Ministry of Education Partners with UNDP to Promote Environment Conservation in Schools

October 13, 2022

The First Lady and Minister of Education and Sports Hon. Janet Kataaha Museveni during the launch of the Greening Schools project. Looking on is UNDP Deputy Resident Representative Ms. Sheila Ngatia.

UNDP Uganda/ Joel Akena

The Ministry of Education and Sports has partnered with the United Nations Development Programme (UNDP) to promote environment conservation in schools through implementation of the Greening Schools project designed to address climate change impacts and their causes, while promoting sustainable development and a green economy.

The project was launched by the First Lady and Minister of Education and Sports Hon. Janet Kataaha Museveni on Tuesday 11 October 2022 at Teryet Secondary School in Kapchorwa district and will be rolled out in collaboration with the Ministry of Water and Environment. The project also seeks to influence positive behavioural change in young people on climate change actions and position them as ambassadors in conserving natural resources and averting environmental degradation.

The project will support the greening of bare school land in 381 Seed Secondary Schools across the country, promote environmental education and awareness in schools, improve energy efficiency in cooking and lighting, improve efficiency in water harvesting and empower young people to understand and appreciate nature. The project will also support growing of boundary hedges to secure schools’ land, trees that will act as both boundary markers and shade trees, woodlots, ornamental trees, and fruit trees. In addition, tree nurseries will be established in selected model schools as well as climate-smart agriculture demonstrations.

The intervention is a strategic entry point for Uganda’s education sector to demonstrate what can and is being done with respect to: reafforestation, energy conservation, reducing greenhouse-gas emissions, reducing waste use, improving water quality, and empowering the young people in environmental conservation.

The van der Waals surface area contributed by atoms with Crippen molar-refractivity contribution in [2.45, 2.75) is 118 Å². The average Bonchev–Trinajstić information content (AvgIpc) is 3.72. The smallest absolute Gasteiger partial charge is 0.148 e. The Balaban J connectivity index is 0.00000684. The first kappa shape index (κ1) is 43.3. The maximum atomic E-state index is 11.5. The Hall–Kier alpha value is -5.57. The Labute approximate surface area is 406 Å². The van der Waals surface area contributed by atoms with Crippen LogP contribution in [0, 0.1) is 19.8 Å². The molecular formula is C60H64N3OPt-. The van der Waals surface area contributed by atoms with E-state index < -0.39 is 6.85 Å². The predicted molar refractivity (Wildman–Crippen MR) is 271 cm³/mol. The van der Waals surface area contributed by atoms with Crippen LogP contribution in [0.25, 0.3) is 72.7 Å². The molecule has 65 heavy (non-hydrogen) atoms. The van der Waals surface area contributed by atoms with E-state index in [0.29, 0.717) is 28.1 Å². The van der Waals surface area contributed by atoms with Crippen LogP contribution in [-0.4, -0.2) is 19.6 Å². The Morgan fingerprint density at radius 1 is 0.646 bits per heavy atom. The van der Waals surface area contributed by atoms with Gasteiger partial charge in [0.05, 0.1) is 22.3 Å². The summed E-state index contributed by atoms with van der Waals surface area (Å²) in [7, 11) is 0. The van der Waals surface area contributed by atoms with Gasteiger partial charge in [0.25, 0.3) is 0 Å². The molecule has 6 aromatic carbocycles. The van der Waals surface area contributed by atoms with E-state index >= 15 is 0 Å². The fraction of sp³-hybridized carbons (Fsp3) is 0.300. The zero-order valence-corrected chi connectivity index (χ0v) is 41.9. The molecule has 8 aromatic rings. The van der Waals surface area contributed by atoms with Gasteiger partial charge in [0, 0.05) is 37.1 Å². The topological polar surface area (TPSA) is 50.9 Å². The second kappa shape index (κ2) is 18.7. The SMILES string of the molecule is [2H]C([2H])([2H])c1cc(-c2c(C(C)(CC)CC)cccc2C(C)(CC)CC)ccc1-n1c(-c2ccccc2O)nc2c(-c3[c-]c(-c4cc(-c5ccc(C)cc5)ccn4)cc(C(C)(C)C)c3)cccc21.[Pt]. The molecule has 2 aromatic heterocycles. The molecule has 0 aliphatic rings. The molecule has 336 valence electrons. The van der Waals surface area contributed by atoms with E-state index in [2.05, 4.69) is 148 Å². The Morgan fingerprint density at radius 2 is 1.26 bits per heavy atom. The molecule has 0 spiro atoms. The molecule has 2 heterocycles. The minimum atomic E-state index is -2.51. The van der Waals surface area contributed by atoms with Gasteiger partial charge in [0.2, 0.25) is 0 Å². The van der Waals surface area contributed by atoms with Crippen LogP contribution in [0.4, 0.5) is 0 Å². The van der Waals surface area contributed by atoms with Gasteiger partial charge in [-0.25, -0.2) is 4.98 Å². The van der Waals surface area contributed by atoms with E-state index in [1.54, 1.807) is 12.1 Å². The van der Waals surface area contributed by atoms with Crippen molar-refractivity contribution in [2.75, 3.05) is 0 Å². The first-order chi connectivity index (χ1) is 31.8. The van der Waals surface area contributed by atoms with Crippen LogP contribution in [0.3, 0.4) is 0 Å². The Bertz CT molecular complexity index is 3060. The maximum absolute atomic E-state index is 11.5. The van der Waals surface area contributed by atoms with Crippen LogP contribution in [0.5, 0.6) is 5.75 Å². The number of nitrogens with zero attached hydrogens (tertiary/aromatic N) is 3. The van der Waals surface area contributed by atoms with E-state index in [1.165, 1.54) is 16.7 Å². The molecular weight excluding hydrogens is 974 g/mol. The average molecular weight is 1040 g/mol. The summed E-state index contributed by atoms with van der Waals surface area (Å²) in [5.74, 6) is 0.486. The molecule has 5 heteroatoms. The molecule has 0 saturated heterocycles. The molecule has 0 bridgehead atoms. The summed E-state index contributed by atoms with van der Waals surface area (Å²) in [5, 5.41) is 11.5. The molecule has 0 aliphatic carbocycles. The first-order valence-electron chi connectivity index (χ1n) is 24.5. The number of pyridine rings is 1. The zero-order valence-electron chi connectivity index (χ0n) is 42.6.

“If we can all make a pledge here today, to support the drive to promote ‘one child, one tree’ every year, then we will achieve our goal to restore Uganda's forest and green cover by planting more than 20 million trees by 2026, targeting 3.5 million trees every year,” said UNDP Deputy Resident Representative Ms. Sheila Ngatia during the launch.

UNDP Deputy Resident Representative Ms. Sheila Ngatia plants a tree during the Greening Schools launch at Teryet Secondary School in Kapchorwa district.

UNDP Uganda

Speaking during the launch, Hon. Janet Kataaha Museveni said the project will help mitigate the effects of climate change in schools,

“This project will greatly contribute to ecosystem restoration while nurturing the younger generation and their communities to appreciate the need to champion stewardship of the environment and the general well-being of the planet, as entrusted to us by God.”

She thanked the athletes that were present for endorsing the strong message of environmental conservation. “God has used you to raise our flag globally and we’re very proud of you. As role models for our young people, we implore you to play an active role in championing this cause,” she added.

The athletes who attended the launch include world champion, Joshua Cheptegei.

The First Lady and Minister of Education and Sports Janet Kataaha Museveni (centre with a hat), the UNDP Deputy Resident Representative Ms. Sheila Ngatia and other Government and UNDP officials during the launch

UNDP Uganda

Climate change effects in schools

The project is in response to the effects of climate change which are wide-ranging, affecting all segments of society. In the education sector, the effects include damage and destruction of school infrastructure such as classrooms, boundary fences, causing displacement and psychosocial stress.

Climate change is also altering Uganda’s weather patterns which come with negative impacts on agriculture, food production and food security.

The lessons learned from the initiative will be replicated in selected schools using the ‘School Environmental Clubs’ to drive this strong message of behaviour change for lasting restoration of communities.

Students at Teryet Secondary School perform a skit on the importance of environmental conservation in their communities

UNDP Uganda


Over 96% of schools in Uganda use wood fuel for cooking, followed by charcoal which is used by 4% of the schools. The demand for wood is putting immense pressure on the forests around cities and towns, given that cities and towns are expanding. This rate at which biomass is being used in Uganda’s social institutions, especially schools and universities, hospitals, and prisons is not sustainable.

It is estimated that the country continues to lose trees in an area of approximately the size of a football pitch everyday hence moving from 4.9 million hectares of forests in 1990 to 1.8 million hectares by 2018.

Current national deforestation rates stand at 2% annually with an average of 122,000 hectares lost every year. That means if nothing is done, there will be irreparable damage to our environment and eventually our way of life. By implementing these initiatives in schools, hubs of learning will be created for communities.